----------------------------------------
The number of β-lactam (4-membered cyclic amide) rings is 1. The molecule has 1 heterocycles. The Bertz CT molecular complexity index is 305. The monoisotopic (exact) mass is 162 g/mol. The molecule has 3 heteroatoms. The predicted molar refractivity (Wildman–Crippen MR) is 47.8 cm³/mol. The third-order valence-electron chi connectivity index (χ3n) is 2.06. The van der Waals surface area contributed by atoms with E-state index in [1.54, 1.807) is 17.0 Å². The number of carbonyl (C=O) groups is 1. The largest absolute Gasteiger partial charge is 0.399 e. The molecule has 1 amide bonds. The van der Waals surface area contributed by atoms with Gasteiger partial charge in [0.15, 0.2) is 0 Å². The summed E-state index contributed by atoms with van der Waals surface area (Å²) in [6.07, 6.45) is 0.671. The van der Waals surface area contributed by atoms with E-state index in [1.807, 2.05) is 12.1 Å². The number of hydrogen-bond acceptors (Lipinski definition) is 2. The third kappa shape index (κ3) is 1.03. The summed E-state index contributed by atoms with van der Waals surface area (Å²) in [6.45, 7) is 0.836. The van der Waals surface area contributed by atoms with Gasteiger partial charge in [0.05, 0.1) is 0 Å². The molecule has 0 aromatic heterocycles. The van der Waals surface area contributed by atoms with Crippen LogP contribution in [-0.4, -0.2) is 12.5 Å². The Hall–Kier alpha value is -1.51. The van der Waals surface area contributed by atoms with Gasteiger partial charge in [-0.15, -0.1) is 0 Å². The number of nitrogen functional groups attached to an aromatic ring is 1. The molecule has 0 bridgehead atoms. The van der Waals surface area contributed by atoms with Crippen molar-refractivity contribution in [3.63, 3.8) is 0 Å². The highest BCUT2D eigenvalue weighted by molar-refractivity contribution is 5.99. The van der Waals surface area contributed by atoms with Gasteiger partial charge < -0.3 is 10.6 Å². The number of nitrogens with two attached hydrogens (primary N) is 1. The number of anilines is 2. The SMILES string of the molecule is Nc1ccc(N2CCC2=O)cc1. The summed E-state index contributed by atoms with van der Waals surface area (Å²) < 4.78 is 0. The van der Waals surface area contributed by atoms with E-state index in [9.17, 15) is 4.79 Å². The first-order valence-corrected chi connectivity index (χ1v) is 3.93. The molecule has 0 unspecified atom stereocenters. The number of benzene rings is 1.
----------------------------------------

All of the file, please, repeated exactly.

The number of β-lactam (4-membered cyclic amide) rings is 1. The molecule has 1 heterocycles. The Bertz CT molecular complexity index is 305. The monoisotopic (exact) mass is 162 g/mol. The molecule has 3 heteroatoms. The predicted molar refractivity (Wildman–Crippen MR) is 47.8 cm³/mol. The third-order valence-electron chi connectivity index (χ3n) is 2.06. The van der Waals surface area contributed by atoms with E-state index in [1.54, 1.807) is 17.0 Å². The number of carbonyl (C=O) groups is 1. The largest absolute Gasteiger partial charge is 0.399 e. The molecule has 1 amide bonds. The van der Waals surface area contributed by atoms with Gasteiger partial charge in [0.15, 0.2) is 0 Å². The summed E-state index contributed by atoms with van der Waals surface area (Å²) in [6.07, 6.45) is 0.671. The van der Waals surface area contributed by atoms with E-state index in [1.807, 2.05) is 12.1 Å². The number of hydrogen-bond acceptors (Lipinski definition) is 2. The third kappa shape index (κ3) is 1.03. The summed E-state index contributed by atoms with van der Waals surface area (Å²) in [6.45, 7) is 0.836. The van der Waals surface area contributed by atoms with Gasteiger partial charge in [0.05, 0.1) is 0 Å². The molecule has 0 aromatic heterocycles. The van der Waals surface area contributed by atoms with Crippen LogP contribution in [-0.4, -0.2) is 12.5 Å². The Hall–Kier alpha value is -1.51. The van der Waals surface area contributed by atoms with Gasteiger partial charge in [-0.15, -0.1) is 0 Å². The number of nitrogen functional groups attached to an aromatic ring is 1. The molecule has 0 bridgehead atoms. The van der Waals surface area contributed by atoms with Crippen molar-refractivity contribution in [3.63, 3.8) is 0 Å². The highest BCUT2D eigenvalue weighted by molar-refractivity contribution is 5.99. The van der Waals surface area contributed by atoms with Gasteiger partial charge < -0.3 is 10.6 Å². The number of nitrogens with two attached hydrogens (primary N) is 1. The number of anilines is 2. The SMILES string of the molecule is Nc1ccc(N2CCC2=O)cc1. The summed E-state index contributed by atoms with van der Waals surface area (Å²) < 4.78 is 0. The van der Waals surface area contributed by atoms with E-state index in [9.17, 15) is 4.79 Å². The first-order valence-corrected chi connectivity index (χ1v) is 3.93. The molecule has 0 unspecified atom stereocenters. The number of benzene rings is 1.